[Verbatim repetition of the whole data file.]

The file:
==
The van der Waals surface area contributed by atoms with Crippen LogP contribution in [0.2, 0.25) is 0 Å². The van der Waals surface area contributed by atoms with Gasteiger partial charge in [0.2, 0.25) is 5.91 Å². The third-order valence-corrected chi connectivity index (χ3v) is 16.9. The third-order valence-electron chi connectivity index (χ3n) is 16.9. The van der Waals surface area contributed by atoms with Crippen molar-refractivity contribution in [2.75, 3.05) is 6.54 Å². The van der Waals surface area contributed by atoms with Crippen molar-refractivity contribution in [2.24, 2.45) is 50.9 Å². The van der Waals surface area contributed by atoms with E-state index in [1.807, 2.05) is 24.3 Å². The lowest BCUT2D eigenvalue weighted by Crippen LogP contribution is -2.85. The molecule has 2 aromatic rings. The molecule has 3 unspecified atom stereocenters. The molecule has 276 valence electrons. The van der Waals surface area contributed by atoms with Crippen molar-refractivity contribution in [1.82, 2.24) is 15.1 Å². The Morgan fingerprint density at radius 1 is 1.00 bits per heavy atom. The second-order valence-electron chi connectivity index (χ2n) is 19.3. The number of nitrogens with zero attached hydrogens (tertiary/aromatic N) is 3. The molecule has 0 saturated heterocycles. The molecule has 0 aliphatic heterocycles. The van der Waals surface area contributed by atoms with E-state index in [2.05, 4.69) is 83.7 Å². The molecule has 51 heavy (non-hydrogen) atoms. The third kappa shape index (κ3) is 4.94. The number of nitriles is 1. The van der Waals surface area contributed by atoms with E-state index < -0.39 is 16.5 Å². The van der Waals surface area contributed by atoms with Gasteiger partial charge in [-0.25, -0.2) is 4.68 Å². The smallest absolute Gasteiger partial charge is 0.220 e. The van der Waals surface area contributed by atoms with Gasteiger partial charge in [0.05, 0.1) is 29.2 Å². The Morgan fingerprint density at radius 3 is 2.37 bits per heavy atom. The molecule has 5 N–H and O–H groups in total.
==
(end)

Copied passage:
The van der Waals surface area contributed by atoms with Crippen LogP contribution in [0.2, 0.25) is 0 Å². The van der Waals surface area contributed by atoms with Gasteiger partial charge in [0.2, 0.25) is 5.91 Å². The third-order valence-corrected chi connectivity index (χ3v) is 16.9. The third-order valence-electron chi connectivity index (χ3n) is 16.9. The van der Waals surface area contributed by atoms with Crippen molar-refractivity contribution in [2.75, 3.05) is 6.54 Å². The van der Waals surface area contributed by atoms with Crippen molar-refractivity contribution in [2.24, 2.45) is 50.9 Å². The van der Waals surface area contributed by atoms with E-state index in [1.807, 2.05) is 24.3 Å². The lowest BCUT2D eigenvalue weighted by Crippen LogP contribution is -2.85. The molecule has 2 aromatic rings. The molecule has 3 unspecified atom stereocenters. The molecule has 276 valence electrons. The van der Waals surface area contributed by atoms with Crippen molar-refractivity contribution in [1.82, 2.24) is 15.1 Å². The Morgan fingerprint density at radius 1 is 1.00 bits per heavy atom. The second-order valence-electron chi connectivity index (χ2n) is 19.3. The number of nitrogens with zero attached hydrogens (tertiary/aromatic N) is 3. The molecule has 0 saturated heterocycles. The molecule has 0 aliphatic heterocycles. The van der Waals surface area contributed by atoms with E-state index in [2.05, 4.69) is 83.7 Å². The molecule has 51 heavy (non-hydrogen) atoms. The third kappa shape index (κ3) is 4.94. The number of nitriles is 1. The van der Waals surface area contributed by atoms with E-state index < -0.39 is 16.5 Å². The van der Waals surface area contributed by atoms with Gasteiger partial charge in [-0.25, -0.2) is 4.68 Å². The smallest absolute Gasteiger partial charge is 0.220 e. The van der Waals surface area contributed by atoms with Gasteiger partial charge in [0.05, 0.1) is 29.2 Å². The Morgan fingerprint density at radius 3 is 2.37 bits per heavy atom. The molecule has 5 N–H and O–H groups in total.